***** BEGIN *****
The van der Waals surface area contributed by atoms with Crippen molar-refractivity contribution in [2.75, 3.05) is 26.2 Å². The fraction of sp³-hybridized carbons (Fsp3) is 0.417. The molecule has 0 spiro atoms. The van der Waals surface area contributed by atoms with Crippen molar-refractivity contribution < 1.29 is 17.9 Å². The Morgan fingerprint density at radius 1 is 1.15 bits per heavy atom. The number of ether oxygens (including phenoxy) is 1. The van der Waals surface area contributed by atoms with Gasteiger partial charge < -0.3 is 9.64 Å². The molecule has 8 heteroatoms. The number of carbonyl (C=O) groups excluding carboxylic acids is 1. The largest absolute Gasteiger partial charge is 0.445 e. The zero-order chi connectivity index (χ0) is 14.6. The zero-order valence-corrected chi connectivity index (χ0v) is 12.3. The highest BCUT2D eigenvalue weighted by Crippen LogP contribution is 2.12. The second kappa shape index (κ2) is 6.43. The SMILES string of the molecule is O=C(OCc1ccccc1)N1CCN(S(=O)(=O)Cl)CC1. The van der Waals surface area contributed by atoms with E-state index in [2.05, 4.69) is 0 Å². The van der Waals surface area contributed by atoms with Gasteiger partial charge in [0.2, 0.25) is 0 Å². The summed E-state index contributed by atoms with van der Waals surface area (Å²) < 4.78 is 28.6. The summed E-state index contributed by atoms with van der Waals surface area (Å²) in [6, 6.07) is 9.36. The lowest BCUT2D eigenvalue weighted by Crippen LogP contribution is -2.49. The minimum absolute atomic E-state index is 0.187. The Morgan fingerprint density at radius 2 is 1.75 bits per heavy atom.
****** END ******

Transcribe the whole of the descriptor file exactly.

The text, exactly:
The van der Waals surface area contributed by atoms with Crippen molar-refractivity contribution in [2.75, 3.05) is 26.2 Å². The fraction of sp³-hybridized carbons (Fsp3) is 0.417. The molecule has 0 spiro atoms. The van der Waals surface area contributed by atoms with Crippen molar-refractivity contribution < 1.29 is 17.9 Å². The Morgan fingerprint density at radius 1 is 1.15 bits per heavy atom. The number of ether oxygens (including phenoxy) is 1. The van der Waals surface area contributed by atoms with Gasteiger partial charge < -0.3 is 9.64 Å². The molecule has 8 heteroatoms. The number of carbonyl (C=O) groups excluding carboxylic acids is 1. The largest absolute Gasteiger partial charge is 0.445 e. The zero-order chi connectivity index (χ0) is 14.6. The zero-order valence-corrected chi connectivity index (χ0v) is 12.3. The highest BCUT2D eigenvalue weighted by Crippen LogP contribution is 2.12. The second kappa shape index (κ2) is 6.43. The SMILES string of the molecule is O=C(OCc1ccccc1)N1CCN(S(=O)(=O)Cl)CC1. The van der Waals surface area contributed by atoms with E-state index in [2.05, 4.69) is 0 Å². The van der Waals surface area contributed by atoms with Gasteiger partial charge in [0.2, 0.25) is 0 Å². The summed E-state index contributed by atoms with van der Waals surface area (Å²) < 4.78 is 28.6. The summed E-state index contributed by atoms with van der Waals surface area (Å²) in [6, 6.07) is 9.36. The lowest BCUT2D eigenvalue weighted by Crippen LogP contribution is -2.49. The minimum absolute atomic E-state index is 0.187. The Morgan fingerprint density at radius 2 is 1.75 bits per heavy atom.